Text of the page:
US lawmakers demand to see Juul’s e-cigarette health effects research

US lawmakers demand to see e-cigarette health effects research from Juul and 3 other companies – as lung damage cases linked to vaping surge to 153, CDC reports

  • In recent weeks, at least e-cigarette users in the US have been hospitalized for severe lung injury doctors suspect is related to vaping 
  • The US House Energy and Commerce Committee said Wednesday it sent letters requesting documents from four major e-cig companies 
  • Its letters request information on the health effects research each did 
  • All four have also been asked for marketing practices documents
  • The CDC is conducting its own investigations into the lung damage cases  

Four dominant e-cigarette manufacturers face a probe into the health impacts of their products, as the US House Energy and Commerce Committee asked on Wednesday about the firms’ research and marketing practices.

The committee sent letters to Juul Labs, 35 percent owned by Marlboro maker Altria Group, Fontem Ventures, Japan Tobacco, and Reynolds American, a unit of British American Tobacco.

The letter to Juul asked if the company has conducted or financed studies on the health implications of using its products and the effectiveness of Juul in helping users quit smoking. 

As of Wednesday, 153 people have come down with severe, mysterious lung illnesses suspected to be linked to vaping, the Centers for Disease Control and Prevention (CDC) reported. 

Juul gets hit again – this time with House oversight committee letters asking it to hand over any health research it conducted that might have signaled the current slew of lung damage cases

In light of both the recent slew of lung damage cases in 16 states, the committee and the Monday’s regulatory review application deadline, the committee asked if Juul has sent information to the Food and Drug Administration (FDA).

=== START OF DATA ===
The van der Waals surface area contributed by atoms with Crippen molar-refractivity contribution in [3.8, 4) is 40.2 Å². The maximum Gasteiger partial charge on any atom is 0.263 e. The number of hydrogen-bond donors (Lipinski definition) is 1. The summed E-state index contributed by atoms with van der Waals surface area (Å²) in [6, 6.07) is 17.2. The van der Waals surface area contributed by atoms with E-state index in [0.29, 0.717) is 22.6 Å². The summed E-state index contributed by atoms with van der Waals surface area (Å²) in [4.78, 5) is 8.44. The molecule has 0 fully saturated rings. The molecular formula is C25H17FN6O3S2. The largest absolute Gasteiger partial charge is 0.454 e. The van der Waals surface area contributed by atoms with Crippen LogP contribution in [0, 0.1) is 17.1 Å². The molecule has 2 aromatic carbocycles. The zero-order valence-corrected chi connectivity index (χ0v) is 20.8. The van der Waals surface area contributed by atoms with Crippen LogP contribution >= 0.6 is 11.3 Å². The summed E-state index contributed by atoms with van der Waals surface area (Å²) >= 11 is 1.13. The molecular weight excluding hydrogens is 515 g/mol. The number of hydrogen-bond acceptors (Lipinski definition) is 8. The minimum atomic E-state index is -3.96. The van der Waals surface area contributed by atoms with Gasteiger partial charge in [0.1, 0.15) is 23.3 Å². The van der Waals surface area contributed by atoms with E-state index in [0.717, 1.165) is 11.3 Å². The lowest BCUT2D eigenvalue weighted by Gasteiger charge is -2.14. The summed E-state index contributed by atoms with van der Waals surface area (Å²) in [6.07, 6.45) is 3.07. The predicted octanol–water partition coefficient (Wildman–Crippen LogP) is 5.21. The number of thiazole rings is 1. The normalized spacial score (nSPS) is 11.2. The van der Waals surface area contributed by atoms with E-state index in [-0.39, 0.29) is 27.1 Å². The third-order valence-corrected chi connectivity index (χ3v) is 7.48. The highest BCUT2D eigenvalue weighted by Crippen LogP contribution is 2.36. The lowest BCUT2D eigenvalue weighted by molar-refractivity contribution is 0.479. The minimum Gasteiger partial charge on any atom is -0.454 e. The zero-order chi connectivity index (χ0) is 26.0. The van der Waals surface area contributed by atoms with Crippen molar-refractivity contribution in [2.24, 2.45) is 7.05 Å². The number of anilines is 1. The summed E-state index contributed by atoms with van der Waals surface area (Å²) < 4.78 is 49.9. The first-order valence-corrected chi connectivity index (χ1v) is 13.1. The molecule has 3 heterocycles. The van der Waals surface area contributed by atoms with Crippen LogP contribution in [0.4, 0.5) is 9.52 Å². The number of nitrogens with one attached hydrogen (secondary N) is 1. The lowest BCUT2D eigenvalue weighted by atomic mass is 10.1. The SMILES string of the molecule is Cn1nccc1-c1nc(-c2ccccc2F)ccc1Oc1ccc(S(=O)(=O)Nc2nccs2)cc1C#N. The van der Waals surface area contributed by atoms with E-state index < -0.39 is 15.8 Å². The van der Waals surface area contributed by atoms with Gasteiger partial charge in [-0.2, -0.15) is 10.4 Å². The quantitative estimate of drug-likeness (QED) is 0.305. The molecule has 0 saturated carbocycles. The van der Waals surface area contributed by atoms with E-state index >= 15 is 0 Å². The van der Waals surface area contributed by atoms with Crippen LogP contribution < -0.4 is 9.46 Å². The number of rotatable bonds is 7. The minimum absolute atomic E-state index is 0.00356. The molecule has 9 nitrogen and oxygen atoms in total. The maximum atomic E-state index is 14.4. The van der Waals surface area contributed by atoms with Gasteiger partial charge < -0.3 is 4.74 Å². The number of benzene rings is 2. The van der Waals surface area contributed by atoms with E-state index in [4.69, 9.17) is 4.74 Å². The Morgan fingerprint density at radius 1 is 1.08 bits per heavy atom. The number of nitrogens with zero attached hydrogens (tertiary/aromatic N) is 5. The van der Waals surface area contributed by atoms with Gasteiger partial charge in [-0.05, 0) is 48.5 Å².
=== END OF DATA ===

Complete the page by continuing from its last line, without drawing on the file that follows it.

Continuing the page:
The companies did not immediately respond to requests for comment.

The probe comes amid growing scrutiny of the e-cigarette industry by lawmakers. 

A separate House panel in July released internal Juul emails that committee staff described as attempts to ‘enter schools and convey its messaging directly to teenage children.’

James Monsees, Juul’s co-founder and chief product officer, told the panel the company’s target audience is adult cigarette smokers.

Representative Frank Pallone, the Democratic chair of the committee, cited vaping-related lung illnesses recently reported by the Centers for Disease Control (CDC) and Prevention. 

He requested responses by September 20.   

‘I am concerned that [electronic nicotine delivery system] like Juul, ae continuing to be disseminated, marketed and used while consumer lack adequate information to evaluate the health implications of using these products,’ wrote Chairman Pallone in his letter to Juul CEO, Kevin Burns. 

‘In fact, [CDC] and state health officials are currently investigating…possible cases of ‘pulmonary illnesses linked to e-cigarette use’ among young people reported in recent weeks.’ 

The CDC is coordinating with health officials and doctors in the 16 states where the mysterious cases of likely-vaping-related lung damage have been reported to investigate what, if any, role e-cigarettes may have played.

(Reporting by David Shepardson and Bryan Pietsch; Editing by Lisa Shumaker)

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